The Joseph Group

Wealth Notes: Communication

  • Money Moving in Minneapolis

    April 21, 2016

    While teaching a professional development class in Minnesota this week The Joseph Group’s Chief Investment Officer, Travis Upton, had the opportunity to visit with the portfolio management team at the Minneapolis-based investment firm, The Leuthold Group. Travis was able to talk with a number of the portfolio managers at the firm, including Leuthold Chief Investment Officer, Doug Ramsey. Here are two key takeaways from the meetings:

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  • 10 Things You’ll Never Do Again

    January 11, 2016

    In order to become the best version of yourself in 2016 you will need to identify clear goals and strategies for the important areas of your life – spiritual, physical, emotional, relational. You also must avoid the key pitfalls that those who live great lives have learned to overcome. Renowned phychologist Dr. Heny Cloud identifies those in his book, Never Go Back: 10 Things You’ll Never Do Again. Those who live great lives strive to never again…

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  • Leading in the Second Half of Life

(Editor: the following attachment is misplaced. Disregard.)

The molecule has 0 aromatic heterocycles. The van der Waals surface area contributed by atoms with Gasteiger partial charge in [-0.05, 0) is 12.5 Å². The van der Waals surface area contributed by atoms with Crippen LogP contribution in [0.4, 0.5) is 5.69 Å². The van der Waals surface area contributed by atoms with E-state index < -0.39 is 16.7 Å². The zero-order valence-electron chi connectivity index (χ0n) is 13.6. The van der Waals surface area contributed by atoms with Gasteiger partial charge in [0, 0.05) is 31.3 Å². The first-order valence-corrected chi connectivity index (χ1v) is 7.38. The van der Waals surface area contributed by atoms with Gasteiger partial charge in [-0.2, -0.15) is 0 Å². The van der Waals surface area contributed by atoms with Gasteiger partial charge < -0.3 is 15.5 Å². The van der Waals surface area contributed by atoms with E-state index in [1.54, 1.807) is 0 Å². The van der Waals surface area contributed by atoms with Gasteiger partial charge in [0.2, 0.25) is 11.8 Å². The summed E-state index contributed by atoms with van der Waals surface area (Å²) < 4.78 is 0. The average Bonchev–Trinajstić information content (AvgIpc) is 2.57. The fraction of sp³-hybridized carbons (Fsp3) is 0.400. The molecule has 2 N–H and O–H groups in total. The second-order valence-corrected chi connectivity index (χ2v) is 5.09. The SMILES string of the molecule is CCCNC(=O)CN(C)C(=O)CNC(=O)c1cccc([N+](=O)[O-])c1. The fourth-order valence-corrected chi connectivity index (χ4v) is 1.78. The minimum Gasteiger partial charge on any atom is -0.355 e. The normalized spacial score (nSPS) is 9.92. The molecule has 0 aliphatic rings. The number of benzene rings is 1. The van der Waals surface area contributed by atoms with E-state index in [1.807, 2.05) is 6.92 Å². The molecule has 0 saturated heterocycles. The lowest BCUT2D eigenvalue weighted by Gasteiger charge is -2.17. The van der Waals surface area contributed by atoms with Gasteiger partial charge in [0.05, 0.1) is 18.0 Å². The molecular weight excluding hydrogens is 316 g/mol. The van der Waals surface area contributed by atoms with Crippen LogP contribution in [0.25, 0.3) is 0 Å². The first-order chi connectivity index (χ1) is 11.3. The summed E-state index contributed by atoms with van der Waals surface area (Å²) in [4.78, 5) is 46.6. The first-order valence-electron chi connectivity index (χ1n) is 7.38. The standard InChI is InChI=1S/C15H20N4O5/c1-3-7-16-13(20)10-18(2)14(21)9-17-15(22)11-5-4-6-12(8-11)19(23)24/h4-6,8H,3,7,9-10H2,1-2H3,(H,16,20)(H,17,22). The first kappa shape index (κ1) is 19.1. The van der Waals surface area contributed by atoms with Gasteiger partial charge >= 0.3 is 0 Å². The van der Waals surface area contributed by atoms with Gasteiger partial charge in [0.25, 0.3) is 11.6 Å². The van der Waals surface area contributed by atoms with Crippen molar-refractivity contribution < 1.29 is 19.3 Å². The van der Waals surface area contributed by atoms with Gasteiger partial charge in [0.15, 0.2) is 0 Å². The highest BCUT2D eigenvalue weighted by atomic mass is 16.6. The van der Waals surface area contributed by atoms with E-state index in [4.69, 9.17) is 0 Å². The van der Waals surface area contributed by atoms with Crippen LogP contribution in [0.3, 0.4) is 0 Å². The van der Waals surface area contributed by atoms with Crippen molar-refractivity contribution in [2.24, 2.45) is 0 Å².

January 5, 2016

    In this issue of WealthNotes we share the final teachings of Doug Smith’s series, Living and Leading in the Second Half of Life. It is with the principals of leading in the second half of life that you are now able to fully reflect on Doug’s message to ultimately live with greater joy and lead with greater effectiveness for the benefit of ourselves and everyone with whom we come in contact.

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  • Living in the Second Half of Life

    December 17, 2015

    You will recall in our previous issue of Wealth Notes Doug believes in order to have a profoundly successful life, there is a transition between the “two halves of life.” Throughout the transition, the soul becomes our primary focus and our lives and our leadership take on a very different character. In terms of living, those who transition most successfully…

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  • Three Reasons We Should Be Slow To Judge

    November 17, 2015

    Criticism is like medicine, it all depends on administration and dose. But here’s the problem: If we’re quick to judge, we’re upping the odds that we’ll misdiagnose and seriously hurt someone. New York Times bestselling author and former CEO of Thomas Nelson Publishers shares with us three reasons why we should be slow to judge.

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